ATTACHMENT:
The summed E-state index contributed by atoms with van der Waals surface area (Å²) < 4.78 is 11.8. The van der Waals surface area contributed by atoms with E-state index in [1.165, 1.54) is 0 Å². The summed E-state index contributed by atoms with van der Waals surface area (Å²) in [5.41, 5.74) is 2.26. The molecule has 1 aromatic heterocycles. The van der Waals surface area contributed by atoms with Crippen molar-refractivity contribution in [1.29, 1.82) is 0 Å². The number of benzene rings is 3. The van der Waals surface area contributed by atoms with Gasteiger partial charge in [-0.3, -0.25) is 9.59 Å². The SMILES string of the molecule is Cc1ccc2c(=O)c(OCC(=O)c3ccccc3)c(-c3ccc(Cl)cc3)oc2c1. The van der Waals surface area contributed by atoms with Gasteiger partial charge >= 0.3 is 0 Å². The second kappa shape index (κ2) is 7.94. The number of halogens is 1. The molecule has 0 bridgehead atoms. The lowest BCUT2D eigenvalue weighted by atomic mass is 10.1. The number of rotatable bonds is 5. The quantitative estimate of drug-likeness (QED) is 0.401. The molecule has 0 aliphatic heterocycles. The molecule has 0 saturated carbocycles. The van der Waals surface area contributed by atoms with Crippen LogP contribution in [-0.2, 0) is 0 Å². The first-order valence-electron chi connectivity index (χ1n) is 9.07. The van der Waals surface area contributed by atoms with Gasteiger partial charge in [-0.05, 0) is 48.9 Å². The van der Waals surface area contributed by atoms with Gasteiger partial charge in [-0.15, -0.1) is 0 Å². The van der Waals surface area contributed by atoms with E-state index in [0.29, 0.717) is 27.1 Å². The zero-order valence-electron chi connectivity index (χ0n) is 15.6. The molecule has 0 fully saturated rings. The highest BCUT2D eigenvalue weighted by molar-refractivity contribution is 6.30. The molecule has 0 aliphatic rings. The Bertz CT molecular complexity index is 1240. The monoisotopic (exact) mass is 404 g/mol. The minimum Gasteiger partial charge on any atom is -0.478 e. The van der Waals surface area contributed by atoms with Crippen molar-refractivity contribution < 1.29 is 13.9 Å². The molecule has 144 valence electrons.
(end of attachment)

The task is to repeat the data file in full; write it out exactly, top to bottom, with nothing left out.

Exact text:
The summed E-state index contributed by atoms with van der Waals surface area (Å²) < 4.78 is 11.8. The van der Waals surface area contributed by atoms with E-state index in [1.165, 1.54) is 0 Å². The summed E-state index contributed by atoms with van der Waals surface area (Å²) in [5.41, 5.74) is 2.26. The molecule has 1 aromatic heterocycles. The van der Waals surface area contributed by atoms with Crippen molar-refractivity contribution in [1.29, 1.82) is 0 Å². The number of benzene rings is 3. The van der Waals surface area contributed by atoms with Gasteiger partial charge in [-0.3, -0.25) is 9.59 Å². The SMILES string of the molecule is Cc1ccc2c(=O)c(OCC(=O)c3ccccc3)c(-c3ccc(Cl)cc3)oc2c1. The van der Waals surface area contributed by atoms with Gasteiger partial charge >= 0.3 is 0 Å². The second kappa shape index (κ2) is 7.94. The number of halogens is 1. The molecule has 0 bridgehead atoms. The lowest BCUT2D eigenvalue weighted by atomic mass is 10.1. The number of rotatable bonds is 5. The quantitative estimate of drug-likeness (QED) is 0.401. The molecule has 0 aliphatic heterocycles. The molecule has 0 saturated carbocycles. The van der Waals surface area contributed by atoms with Crippen LogP contribution in [-0.2, 0) is 0 Å². The first-order valence-electron chi connectivity index (χ1n) is 9.07. The van der Waals surface area contributed by atoms with Gasteiger partial charge in [-0.05, 0) is 48.9 Å². The van der Waals surface area contributed by atoms with Gasteiger partial charge in [-0.15, -0.1) is 0 Å². The van der Waals surface area contributed by atoms with E-state index in [0.29, 0.717) is 27.1 Å². The zero-order valence-electron chi connectivity index (χ0n) is 15.6. The molecule has 0 fully saturated rings. The highest BCUT2D eigenvalue weighted by molar-refractivity contribution is 6.30. The molecule has 0 aliphatic rings. The Bertz CT molecular complexity index is 1240. The monoisotopic (exact) mass is 404 g/mol. The minimum Gasteiger partial charge on any atom is -0.478 e. The van der Waals surface area contributed by atoms with Crippen molar-refractivity contribution < 1.29 is 13.9 Å². The molecule has 144 valence electrons.